Vada Chennai Movie Review: A Riveting Narrative of Entangled Lives

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Vada Chennai, which revolves around Anbu, is a consuming, gripping, ghastly and an exhilarating gangster movie… Spoilers ahead

Above everything else, it’s your ‘land’ that matters the most. It’s where you carve a life for yourself and your own people stand shoulder to shoulder. It is also where some of your own people can go against you and that’s where life can get as challenging as it can be. Director Vetrimaaran’s Vada Chennai (North Chennai) is a gangster film that takes us through an epic journey. And we see it all unfolding through the eyes of Anbu (Dhanush).

Vada Chennai narrates the story of the lives of few people in the northern part of Chennai over a period of time. It does not follow a pattern in its way of storytelling. It keeps juggling between two parallel stories that connect at some point and again goes back to a story in the past that finally culminates connecting all the dots. This is such a riveting style of narrative which keeps us on our toes, never has any humdrum moment of whatsoever and keeps us engrossed in the film.

It is a film which has given astronomical importance to each and every character so much so that every character has a scope of having a separate film based on their own life. No matter how much screen space a character has in this film, every other character leaves an indelible imprint on our mind. Thanks to the incredible performances by all the actors who made every little scene of this movie look brilliant. Rajan (Ameer Sultan) is a puissant character and does not have much of screen space but is the most potent in the context of the film. As a matter of fact, Rajan’s fall eventually leads to the rise of Anbu.

At 2 hours 44 minutes, Vada Chennai never feels like a banal and leaden film. Everything happens at a fast-clip with such an engaging manner leaving no room for you even to blink an eye. You keep thinking about brilliance in a scene and the very next moment another important scene pops up and it continues the scene after. After a while, you stop thinking about one particular scene and revel in the way nimble Vetrimaaran stitches different pieces together.

There is so much vehemence when Rajan, who is a smuggler and controls North Chennai, stands up for his people. He goes against the will of Muthu (Radha Ravi) and the industrialists by not giving the ‘go ahead’ signal in the land acquisition issue. It is reminiscent of the time Anbu raises concern for a similar issue and goes against the will of Guna (Samuthirakani) and Velu (Pavan). When Rajan gives a binocular to an eager kid at the seashore, it reminds us of the one Anbu uses on the top of the water tank to see his girlfriend Padma (Aishwarya Rajesh). And such things keep the interest factor intact among the audiences as we get absorbed more and more by it.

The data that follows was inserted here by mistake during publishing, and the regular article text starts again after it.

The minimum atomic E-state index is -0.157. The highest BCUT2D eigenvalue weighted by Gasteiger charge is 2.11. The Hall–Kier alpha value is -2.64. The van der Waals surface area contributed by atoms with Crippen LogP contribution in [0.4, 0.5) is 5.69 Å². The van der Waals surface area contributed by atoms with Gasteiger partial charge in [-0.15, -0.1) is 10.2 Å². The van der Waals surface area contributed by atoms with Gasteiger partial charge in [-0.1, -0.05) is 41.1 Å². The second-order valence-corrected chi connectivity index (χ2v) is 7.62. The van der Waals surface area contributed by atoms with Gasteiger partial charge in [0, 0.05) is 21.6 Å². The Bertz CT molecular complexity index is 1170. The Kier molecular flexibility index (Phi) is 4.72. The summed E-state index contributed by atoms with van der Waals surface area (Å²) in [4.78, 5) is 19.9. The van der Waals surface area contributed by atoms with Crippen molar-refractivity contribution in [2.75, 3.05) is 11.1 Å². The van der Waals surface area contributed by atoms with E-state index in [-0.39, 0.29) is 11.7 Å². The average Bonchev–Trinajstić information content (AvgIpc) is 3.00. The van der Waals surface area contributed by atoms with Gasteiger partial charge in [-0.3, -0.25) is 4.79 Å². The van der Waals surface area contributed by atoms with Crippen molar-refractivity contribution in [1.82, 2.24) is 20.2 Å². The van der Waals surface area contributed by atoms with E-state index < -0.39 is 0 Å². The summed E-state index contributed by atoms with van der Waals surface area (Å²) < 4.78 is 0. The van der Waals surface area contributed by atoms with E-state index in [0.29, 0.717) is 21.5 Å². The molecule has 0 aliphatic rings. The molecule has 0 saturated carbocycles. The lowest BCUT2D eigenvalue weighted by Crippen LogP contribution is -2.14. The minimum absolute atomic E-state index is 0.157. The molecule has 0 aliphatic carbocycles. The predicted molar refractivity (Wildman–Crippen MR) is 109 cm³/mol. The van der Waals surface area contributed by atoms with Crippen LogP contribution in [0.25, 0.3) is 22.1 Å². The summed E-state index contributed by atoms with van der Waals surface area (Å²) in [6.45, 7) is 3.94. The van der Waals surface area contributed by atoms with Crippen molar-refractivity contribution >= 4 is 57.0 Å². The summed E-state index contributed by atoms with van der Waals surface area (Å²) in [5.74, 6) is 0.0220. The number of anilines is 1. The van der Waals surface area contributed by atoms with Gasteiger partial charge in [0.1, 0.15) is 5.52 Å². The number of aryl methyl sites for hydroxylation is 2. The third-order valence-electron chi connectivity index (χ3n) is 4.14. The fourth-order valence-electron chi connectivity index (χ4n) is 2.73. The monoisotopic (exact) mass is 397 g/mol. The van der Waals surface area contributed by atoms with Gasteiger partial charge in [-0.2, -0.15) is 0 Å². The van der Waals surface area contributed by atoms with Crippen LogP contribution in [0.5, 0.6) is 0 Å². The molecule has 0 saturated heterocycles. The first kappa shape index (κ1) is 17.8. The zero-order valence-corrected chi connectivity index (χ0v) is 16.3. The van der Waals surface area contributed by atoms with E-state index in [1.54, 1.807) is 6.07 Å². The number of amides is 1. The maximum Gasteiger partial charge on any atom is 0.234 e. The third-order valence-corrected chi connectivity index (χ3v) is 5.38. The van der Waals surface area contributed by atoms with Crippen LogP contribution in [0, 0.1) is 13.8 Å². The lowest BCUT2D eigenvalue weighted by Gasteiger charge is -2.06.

Another stupendous achievement of this movie is the different emotions that it successfully brings out. When Rajan is killed by his own men, including Senthil (Kishore Kumar G.) who planned everything, we sense the feeling of dolefulness through Rajan’s brother Thambi (Daniel Balaji) and his wife Chandra (Andrea Jeremiah). Just the sounds of billhooks being used to kill Rajan gruesomely gives a hair-raising feel. The movie actually opens with this very billhook covered with blood creating a spine-chilling feel in the very beginning.

We see the greed for power and authority when the conflict between Senthil and Guna builds up. There is a feeling of strangeness in the air when we see Anbu in the jail caught between the men of Senthil and Guna. There is a weird feeling when we see smuggling of drugs and alcohol happening inside the jail with drug-containing packets stuffed inside the anus, alcohol injected into coconut through syringes and cocaine powder inside the bathing soaps. We sense a feeling of trust developing between Senthil and Anbu inside the prison through the games of carrom board. And the next moment, we are caught off-guard and are completely taken by surprise when Anbu attacks Senthil. We sense the feeling of vengeance when Chandra, the ex-wife of Rajan, later goes on to marry Guna to take revenge against the men who killed Rajan.

With so much happening, the film is not just about gory violence. There is an immersing romance that blossoms through Anbu and Padma. When someone jocularly suggests Anbu to stand like a singam (lion) before Padma, he casually denies that he can’t. One may recall a popular dialogue of Rajinikanth from his movie ‘Sivaji – The Boss’ where he says – singam single ah thaan varum – that he is like a lion who handles things single-handedly. But again, this romantic angle gets caught in a violent turn of events and we feel the chills while Anbu and Padma’s brother wind up killing a man who is teasing her.

While Vetrimaaran has done a magnificent job of keeping us intrigued with this gripping story, the superabundance of cuss words used in the movie actually renders more originality to the film and makes it all look more real. Santhosh Narayanan’s background score and the songs fabulously capture the mood of the film and exemplify the impact of those brilliant performances by the actors.

The only slump which I felt slightly was the changeover towards the end when we see the heroic transformation. Anbu fights out goons single-handedly and even threatens Guna in a dauntless way that we have seen in Tamil cinema from time to time. I am not sure if Vetrimaaran did that on purpose keeping in mind Dhanush’s fans who may expect to see the elements of masala or commercial movie. It was disappointing to see something like that in a movie so original in all its essence. We do not see any dramatic metamorphosis in Vetrimaaran’s masterpiece Visaranai probably because it did not have any big star.

Well, Anbu reiterates in the film that he is like an anchor of the ship which keeps it from drifting away. Vada Chennai, which revolves around Anbu, is a consuming, gripping, ghastly and an exhilarating movie which makes an intricate and entangled story look so simpler. Written and directed by Vetrimaaran, this is the first instalment of the planned trilogy and only time will tell if we are going to see more of Anbu’s heroism or will the movie keep its realism intact. Nevertheless, this will go down as one of the most influential films of Indian cinema.


96 Movie Review : Nostalgic Rom-com Made To Be Cherished For A Long Time